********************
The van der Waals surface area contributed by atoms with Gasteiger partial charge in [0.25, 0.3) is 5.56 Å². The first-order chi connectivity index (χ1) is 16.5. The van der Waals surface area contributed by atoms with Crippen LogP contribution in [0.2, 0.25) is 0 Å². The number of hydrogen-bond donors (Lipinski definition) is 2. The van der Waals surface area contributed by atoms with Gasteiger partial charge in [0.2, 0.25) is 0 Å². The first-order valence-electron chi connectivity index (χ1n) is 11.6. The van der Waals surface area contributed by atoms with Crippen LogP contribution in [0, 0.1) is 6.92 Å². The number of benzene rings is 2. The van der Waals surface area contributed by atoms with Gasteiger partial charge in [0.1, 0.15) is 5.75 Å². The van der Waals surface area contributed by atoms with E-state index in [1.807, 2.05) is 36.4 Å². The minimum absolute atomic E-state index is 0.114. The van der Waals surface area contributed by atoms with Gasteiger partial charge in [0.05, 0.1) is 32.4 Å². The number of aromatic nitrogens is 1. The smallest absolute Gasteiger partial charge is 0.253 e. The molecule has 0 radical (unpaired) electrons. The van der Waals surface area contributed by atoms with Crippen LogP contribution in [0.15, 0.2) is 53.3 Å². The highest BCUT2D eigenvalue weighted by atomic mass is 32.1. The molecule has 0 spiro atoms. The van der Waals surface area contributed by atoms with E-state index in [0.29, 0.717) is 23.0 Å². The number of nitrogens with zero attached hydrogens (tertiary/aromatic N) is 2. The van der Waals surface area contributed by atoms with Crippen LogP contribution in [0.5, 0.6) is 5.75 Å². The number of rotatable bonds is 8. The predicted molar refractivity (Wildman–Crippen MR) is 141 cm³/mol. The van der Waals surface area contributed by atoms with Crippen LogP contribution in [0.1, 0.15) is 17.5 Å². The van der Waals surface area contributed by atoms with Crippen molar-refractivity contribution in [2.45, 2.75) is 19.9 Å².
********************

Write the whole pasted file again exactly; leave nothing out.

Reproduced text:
The van der Waals surface area contributed by atoms with Gasteiger partial charge in [0.25, 0.3) is 5.56 Å². The first-order chi connectivity index (χ1) is 16.5. The van der Waals surface area contributed by atoms with Crippen LogP contribution in [0.2, 0.25) is 0 Å². The number of hydrogen-bond donors (Lipinski definition) is 2. The van der Waals surface area contributed by atoms with Gasteiger partial charge in [0.2, 0.25) is 0 Å². The first-order valence-electron chi connectivity index (χ1n) is 11.6. The van der Waals surface area contributed by atoms with Crippen LogP contribution in [0, 0.1) is 6.92 Å². The number of benzene rings is 2. The van der Waals surface area contributed by atoms with Gasteiger partial charge in [0.1, 0.15) is 5.75 Å². The van der Waals surface area contributed by atoms with E-state index in [1.807, 2.05) is 36.4 Å². The minimum absolute atomic E-state index is 0.114. The van der Waals surface area contributed by atoms with Gasteiger partial charge in [0.05, 0.1) is 32.4 Å². The number of aromatic nitrogens is 1. The smallest absolute Gasteiger partial charge is 0.253 e. The molecule has 0 radical (unpaired) electrons. The van der Waals surface area contributed by atoms with Crippen LogP contribution in [0.15, 0.2) is 53.3 Å². The highest BCUT2D eigenvalue weighted by atomic mass is 32.1. The molecule has 0 spiro atoms. The van der Waals surface area contributed by atoms with E-state index in [0.29, 0.717) is 23.0 Å². The number of nitrogens with zero attached hydrogens (tertiary/aromatic N) is 2. The van der Waals surface area contributed by atoms with Crippen LogP contribution in [0.5, 0.6) is 5.75 Å². The number of rotatable bonds is 8. The predicted molar refractivity (Wildman–Crippen MR) is 141 cm³/mol. The van der Waals surface area contributed by atoms with Crippen LogP contribution in [0.1, 0.15) is 17.5 Å². The van der Waals surface area contributed by atoms with Crippen molar-refractivity contribution in [2.45, 2.75) is 19.9 Å².